2.50
Hdl Handle:
http://hdl.handle.net/10755/156266
Type:
Presentation
Title:
Physical Activity in Anglo, Black and Hispanic Employed Women
Abstract:
Physical Activity in Anglo, Black and Hispanic Employed Women
Conference Sponsor:Sigma Theta Tau International
Conference Year:2006
Author:Tsai, Hsiu-Min, PhD, RN
P.I. Institution Name:Chang Gung Institute of Technology/Nursing
Title:Associate Professor, Dean of Academic Affair
Co-Authors:Hsing-Mei Chen, MSN, RN; Shirly Laffrey, PhD, MPH, RN, CS; Jimmy M. Blanton, MPAFF, MA; Weihua Li, MPH, MD
Purpose: The main two purposes of thee study are to describe the perceived personal and environmental barriers related to physically active in African American, Hispanic, and non-Hispanic White (NHW) employed women, and to investigate the relationship of demographic variables, barriers, and work-place support to the women?s moderate and vigorous physical activity. Method: This study was a secondary analysis of the 2003 Texas BRFSS data conducted by the Texas Department of Health, Texas, U.S. The dependent variables were moderate and vigorous physical activity. The independent variables were ethnicity/race, age, education, marital status, annual household income, perceived personal barriers, perceived environmental barriers, and work-place support. Sample: The participants consisted of 1,862 employed women aged 18 and older who were surveyed in the 2003 Texas BRFSS, and who identified themselves as Black, Hispanic, or Non-Hispanic White. Finding: Results show that participation in moderate activities was lower for the Hispanic and Black women than for the NHW women. The most frequently reported personal barrier for the Hispanic and NHW women was ?lack of time?. For the Black women, ?too tired? was most commonly reported personal barrier. The most frequently reported environmental barrier to physical activity for all three groups was ?lack of adequate facilities?. The most frequently reported work-place barriers were that they usually ate during breaks. Workplace support was a significant predictor of moderate activity among both the Hispanic and NHW women. Age was the most significant predictor of vigorous activity for NHW women, whereas work-place support significantly predicted vigorous activity in the Black women. Conclusion: Non-participation rates in physical activity among the Black and Hispanic women were higher than NHW. Also, key differences indicated the need to tailor interventions to each group?s unique needs for increasing the engagement in physical activity among minority employed women in Texas.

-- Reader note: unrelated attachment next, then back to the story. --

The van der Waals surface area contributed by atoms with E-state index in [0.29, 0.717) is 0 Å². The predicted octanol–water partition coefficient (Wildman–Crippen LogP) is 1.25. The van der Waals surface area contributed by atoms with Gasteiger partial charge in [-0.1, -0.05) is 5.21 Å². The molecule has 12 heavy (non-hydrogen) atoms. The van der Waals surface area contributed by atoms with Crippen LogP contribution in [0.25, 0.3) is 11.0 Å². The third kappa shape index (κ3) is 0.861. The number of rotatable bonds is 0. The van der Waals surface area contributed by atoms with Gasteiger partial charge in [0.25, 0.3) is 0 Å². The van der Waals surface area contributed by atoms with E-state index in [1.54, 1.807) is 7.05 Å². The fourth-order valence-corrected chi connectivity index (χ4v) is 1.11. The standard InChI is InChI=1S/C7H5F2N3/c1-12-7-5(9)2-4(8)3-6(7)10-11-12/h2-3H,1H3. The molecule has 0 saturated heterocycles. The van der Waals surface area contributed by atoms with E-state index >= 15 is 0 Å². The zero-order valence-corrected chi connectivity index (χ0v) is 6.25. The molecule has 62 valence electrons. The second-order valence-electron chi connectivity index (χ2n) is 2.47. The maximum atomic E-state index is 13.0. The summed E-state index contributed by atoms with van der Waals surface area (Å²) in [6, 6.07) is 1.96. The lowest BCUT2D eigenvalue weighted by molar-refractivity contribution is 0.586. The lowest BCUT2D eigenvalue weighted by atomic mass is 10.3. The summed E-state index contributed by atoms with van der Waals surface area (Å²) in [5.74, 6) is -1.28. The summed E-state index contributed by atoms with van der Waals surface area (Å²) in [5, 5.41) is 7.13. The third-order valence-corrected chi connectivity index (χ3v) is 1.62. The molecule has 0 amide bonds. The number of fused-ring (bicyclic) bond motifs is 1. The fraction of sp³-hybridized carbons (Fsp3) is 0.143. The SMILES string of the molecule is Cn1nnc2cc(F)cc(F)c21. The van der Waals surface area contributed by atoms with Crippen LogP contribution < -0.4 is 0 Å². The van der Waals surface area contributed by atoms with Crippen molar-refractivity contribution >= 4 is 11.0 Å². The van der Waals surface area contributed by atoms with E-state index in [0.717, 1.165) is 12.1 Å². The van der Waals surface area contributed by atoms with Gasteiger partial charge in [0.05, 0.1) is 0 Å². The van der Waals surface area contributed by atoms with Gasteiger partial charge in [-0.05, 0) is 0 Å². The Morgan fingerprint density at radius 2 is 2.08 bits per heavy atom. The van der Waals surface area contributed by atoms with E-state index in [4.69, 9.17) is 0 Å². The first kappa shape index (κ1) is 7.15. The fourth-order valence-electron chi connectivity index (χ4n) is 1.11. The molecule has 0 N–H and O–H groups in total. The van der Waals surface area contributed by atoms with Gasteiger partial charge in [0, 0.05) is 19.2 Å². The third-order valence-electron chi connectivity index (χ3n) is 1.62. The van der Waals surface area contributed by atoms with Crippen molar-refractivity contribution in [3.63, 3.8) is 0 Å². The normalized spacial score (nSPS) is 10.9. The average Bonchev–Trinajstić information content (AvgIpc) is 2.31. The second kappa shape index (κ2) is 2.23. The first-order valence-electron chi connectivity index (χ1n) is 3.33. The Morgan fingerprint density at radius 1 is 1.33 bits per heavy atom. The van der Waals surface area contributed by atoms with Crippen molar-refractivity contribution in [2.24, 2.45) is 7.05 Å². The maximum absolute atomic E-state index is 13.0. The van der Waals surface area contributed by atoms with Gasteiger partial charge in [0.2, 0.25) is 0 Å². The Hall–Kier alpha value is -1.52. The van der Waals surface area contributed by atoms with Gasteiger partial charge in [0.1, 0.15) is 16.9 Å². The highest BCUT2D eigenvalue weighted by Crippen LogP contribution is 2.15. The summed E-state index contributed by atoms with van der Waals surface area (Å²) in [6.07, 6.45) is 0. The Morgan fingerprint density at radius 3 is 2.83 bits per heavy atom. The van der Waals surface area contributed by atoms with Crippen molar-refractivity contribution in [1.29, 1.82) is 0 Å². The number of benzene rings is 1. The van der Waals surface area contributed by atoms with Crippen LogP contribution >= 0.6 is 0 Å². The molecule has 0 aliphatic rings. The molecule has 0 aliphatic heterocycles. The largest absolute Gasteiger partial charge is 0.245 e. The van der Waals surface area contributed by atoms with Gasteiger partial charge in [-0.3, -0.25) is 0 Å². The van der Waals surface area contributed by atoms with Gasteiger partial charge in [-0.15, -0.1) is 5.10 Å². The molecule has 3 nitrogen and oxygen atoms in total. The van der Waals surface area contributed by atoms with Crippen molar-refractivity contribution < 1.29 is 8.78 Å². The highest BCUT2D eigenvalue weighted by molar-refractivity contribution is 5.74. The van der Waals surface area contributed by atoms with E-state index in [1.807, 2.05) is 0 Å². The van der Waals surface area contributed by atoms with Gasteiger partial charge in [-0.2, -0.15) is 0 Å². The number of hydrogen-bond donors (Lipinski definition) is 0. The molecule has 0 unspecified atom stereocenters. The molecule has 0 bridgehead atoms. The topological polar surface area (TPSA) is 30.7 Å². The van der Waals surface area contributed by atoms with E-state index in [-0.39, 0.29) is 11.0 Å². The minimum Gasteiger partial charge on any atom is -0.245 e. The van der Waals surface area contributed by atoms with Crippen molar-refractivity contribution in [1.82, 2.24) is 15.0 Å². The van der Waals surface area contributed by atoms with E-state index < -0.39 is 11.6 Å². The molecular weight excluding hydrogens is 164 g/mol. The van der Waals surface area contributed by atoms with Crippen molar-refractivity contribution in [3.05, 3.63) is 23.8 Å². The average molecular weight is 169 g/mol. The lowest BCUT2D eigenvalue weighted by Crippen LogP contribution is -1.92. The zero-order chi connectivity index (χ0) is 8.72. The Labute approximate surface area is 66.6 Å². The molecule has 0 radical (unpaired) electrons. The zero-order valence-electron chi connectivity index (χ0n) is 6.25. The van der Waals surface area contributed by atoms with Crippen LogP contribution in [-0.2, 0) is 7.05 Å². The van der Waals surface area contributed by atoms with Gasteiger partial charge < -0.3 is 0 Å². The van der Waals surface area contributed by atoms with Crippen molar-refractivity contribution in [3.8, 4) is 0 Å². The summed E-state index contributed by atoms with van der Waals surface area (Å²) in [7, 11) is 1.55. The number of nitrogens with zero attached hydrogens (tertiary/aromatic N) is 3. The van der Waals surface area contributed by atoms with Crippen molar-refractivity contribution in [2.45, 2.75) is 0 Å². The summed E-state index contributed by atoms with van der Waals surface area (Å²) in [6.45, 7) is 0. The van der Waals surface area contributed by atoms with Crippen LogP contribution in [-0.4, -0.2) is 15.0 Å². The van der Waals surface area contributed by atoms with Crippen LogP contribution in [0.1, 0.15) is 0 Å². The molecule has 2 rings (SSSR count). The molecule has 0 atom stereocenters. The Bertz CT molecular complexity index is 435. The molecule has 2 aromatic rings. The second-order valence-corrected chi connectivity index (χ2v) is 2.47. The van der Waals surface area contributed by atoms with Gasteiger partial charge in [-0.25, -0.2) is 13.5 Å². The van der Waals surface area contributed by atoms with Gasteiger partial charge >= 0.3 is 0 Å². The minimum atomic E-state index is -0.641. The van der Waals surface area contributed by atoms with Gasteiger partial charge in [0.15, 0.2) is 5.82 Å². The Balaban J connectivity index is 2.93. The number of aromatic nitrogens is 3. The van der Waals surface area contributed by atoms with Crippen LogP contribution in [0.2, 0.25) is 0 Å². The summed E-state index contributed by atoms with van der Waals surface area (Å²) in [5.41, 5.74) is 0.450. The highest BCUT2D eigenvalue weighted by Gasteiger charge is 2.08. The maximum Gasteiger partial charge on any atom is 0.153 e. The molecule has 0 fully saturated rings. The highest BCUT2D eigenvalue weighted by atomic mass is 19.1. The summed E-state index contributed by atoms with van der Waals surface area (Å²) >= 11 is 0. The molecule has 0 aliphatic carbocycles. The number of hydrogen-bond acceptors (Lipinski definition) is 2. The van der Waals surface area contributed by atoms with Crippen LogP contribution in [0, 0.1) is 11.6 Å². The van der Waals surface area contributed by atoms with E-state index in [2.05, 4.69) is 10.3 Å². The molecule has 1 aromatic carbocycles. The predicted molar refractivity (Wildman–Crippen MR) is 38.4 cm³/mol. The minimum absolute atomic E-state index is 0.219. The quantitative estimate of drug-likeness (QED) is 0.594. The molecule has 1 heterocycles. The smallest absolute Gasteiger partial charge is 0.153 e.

Repository Posting Date:
26-Oct-2011
Date of Publication:
17-Oct-2011
Sponsors:
Sigma Theta Tau International

Full metadata record

DC FieldValue Language
dc.typePresentationen_GB
dc.titlePhysical Activity in Anglo, Black and Hispanic Employed Womenen_GB
dc.identifier.urihttp://hdl.handle.net/10755/156266-